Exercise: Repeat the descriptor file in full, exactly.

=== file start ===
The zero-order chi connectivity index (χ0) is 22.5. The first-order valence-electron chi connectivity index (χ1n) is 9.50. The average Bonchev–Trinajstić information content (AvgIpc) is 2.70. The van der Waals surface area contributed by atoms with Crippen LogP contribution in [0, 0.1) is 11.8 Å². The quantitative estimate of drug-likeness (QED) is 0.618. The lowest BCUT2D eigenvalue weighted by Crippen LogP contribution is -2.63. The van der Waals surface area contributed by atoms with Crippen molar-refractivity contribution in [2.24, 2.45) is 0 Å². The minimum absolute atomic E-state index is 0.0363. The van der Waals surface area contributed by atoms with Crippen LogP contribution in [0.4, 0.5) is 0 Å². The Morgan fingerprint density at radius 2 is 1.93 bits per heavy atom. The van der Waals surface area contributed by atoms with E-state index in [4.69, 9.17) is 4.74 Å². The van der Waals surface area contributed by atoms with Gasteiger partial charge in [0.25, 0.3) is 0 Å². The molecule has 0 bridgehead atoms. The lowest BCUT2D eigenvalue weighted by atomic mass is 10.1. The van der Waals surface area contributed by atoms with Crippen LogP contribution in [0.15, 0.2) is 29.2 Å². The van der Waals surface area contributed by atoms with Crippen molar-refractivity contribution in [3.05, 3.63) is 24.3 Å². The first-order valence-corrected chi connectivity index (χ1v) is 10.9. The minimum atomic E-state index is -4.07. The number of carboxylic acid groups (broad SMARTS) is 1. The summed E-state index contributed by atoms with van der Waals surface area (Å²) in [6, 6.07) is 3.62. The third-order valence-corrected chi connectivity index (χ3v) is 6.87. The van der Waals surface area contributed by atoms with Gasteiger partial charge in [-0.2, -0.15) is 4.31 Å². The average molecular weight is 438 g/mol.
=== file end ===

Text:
The zero-order chi connectivity index (χ0) is 22.5. The first-order valence-electron chi connectivity index (χ1n) is 9.50. The average Bonchev–Trinajstić information content (AvgIpc) is 2.70. The van der Waals surface area contributed by atoms with Crippen LogP contribution in [0, 0.1) is 11.8 Å². The quantitative estimate of drug-likeness (QED) is 0.618. The lowest BCUT2D eigenvalue weighted by Crippen LogP contribution is -2.63. The van der Waals surface area contributed by atoms with Crippen molar-refractivity contribution in [2.24, 2.45) is 0 Å². The minimum absolute atomic E-state index is 0.0363. The van der Waals surface area contributed by atoms with Crippen LogP contribution in [0.4, 0.5) is 0 Å². The Morgan fingerprint density at radius 2 is 1.93 bits per heavy atom. The van der Waals surface area contributed by atoms with E-state index in [4.69, 9.17) is 4.74 Å². The van der Waals surface area contributed by atoms with Gasteiger partial charge in [0.25, 0.3) is 0 Å². The molecule has 0 bridgehead atoms. The lowest BCUT2D eigenvalue weighted by atomic mass is 10.1. The van der Waals surface area contributed by atoms with Crippen LogP contribution in [0.15, 0.2) is 29.2 Å². The van der Waals surface area contributed by atoms with Crippen molar-refractivity contribution in [3.05, 3.63) is 24.3 Å². The first-order valence-corrected chi connectivity index (χ1v) is 10.9. The minimum atomic E-state index is -4.07. The number of carboxylic acid groups (broad SMARTS) is 1. The summed E-state index contributed by atoms with van der Waals surface area (Å²) in [6, 6.07) is 3.62. The third-order valence-corrected chi connectivity index (χ3v) is 6.87. The van der Waals surface area contributed by atoms with Gasteiger partial charge in [-0.2, -0.15) is 4.31 Å². The average molecular weight is 438 g/mol.